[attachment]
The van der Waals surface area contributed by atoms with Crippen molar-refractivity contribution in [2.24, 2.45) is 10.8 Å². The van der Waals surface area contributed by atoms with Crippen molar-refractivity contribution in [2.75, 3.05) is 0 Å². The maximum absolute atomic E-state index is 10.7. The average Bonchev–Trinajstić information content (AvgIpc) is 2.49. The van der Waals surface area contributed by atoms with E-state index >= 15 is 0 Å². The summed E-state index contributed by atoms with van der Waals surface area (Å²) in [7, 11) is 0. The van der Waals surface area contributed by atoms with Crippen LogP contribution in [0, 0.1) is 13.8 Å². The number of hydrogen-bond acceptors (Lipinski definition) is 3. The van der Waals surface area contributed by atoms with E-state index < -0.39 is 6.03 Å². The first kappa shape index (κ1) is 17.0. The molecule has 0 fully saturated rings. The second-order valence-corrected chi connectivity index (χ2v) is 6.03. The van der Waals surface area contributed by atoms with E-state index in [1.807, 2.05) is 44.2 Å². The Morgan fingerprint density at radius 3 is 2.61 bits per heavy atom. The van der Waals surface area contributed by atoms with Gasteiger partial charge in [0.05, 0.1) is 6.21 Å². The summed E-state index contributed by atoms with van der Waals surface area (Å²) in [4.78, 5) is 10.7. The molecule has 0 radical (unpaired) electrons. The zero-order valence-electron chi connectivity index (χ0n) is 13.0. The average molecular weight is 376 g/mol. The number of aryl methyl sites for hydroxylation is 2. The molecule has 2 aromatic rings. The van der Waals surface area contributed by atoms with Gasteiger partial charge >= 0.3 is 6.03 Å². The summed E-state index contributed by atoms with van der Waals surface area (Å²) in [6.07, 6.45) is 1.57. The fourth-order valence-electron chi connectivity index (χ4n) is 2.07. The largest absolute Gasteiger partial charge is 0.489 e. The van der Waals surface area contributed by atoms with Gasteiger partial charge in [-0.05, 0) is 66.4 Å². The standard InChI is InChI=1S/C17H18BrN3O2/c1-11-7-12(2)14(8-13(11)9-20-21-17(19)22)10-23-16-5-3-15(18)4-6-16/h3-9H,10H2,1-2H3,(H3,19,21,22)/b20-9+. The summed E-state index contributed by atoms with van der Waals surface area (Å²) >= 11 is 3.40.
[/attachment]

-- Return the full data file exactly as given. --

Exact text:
The van der Waals surface area contributed by atoms with Crippen molar-refractivity contribution in [2.24, 2.45) is 10.8 Å². The van der Waals surface area contributed by atoms with Crippen molar-refractivity contribution in [2.75, 3.05) is 0 Å². The maximum absolute atomic E-state index is 10.7. The average Bonchev–Trinajstić information content (AvgIpc) is 2.49. The van der Waals surface area contributed by atoms with E-state index >= 15 is 0 Å². The summed E-state index contributed by atoms with van der Waals surface area (Å²) in [7, 11) is 0. The van der Waals surface area contributed by atoms with Crippen LogP contribution in [0, 0.1) is 13.8 Å². The number of hydrogen-bond acceptors (Lipinski definition) is 3. The van der Waals surface area contributed by atoms with E-state index < -0.39 is 6.03 Å². The first kappa shape index (κ1) is 17.0. The molecule has 0 fully saturated rings. The second-order valence-corrected chi connectivity index (χ2v) is 6.03. The van der Waals surface area contributed by atoms with E-state index in [1.807, 2.05) is 44.2 Å². The Morgan fingerprint density at radius 3 is 2.61 bits per heavy atom. The van der Waals surface area contributed by atoms with Gasteiger partial charge in [0.05, 0.1) is 6.21 Å². The summed E-state index contributed by atoms with van der Waals surface area (Å²) in [4.78, 5) is 10.7. The molecule has 0 radical (unpaired) electrons. The zero-order valence-electron chi connectivity index (χ0n) is 13.0. The average molecular weight is 376 g/mol. The number of aryl methyl sites for hydroxylation is 2. The molecule has 2 aromatic rings. The van der Waals surface area contributed by atoms with Gasteiger partial charge >= 0.3 is 6.03 Å². The summed E-state index contributed by atoms with van der Waals surface area (Å²) in [6.07, 6.45) is 1.57. The fourth-order valence-electron chi connectivity index (χ4n) is 2.07. The largest absolute Gasteiger partial charge is 0.489 e. The van der Waals surface area contributed by atoms with Gasteiger partial charge in [-0.05, 0) is 66.4 Å². The standard InChI is InChI=1S/C17H18BrN3O2/c1-11-7-12(2)14(8-13(11)9-20-21-17(19)22)10-23-16-5-3-15(18)4-6-16/h3-9H,10H2,1-2H3,(H3,19,21,22)/b20-9+. The summed E-state index contributed by atoms with van der Waals surface area (Å²) >= 11 is 3.40.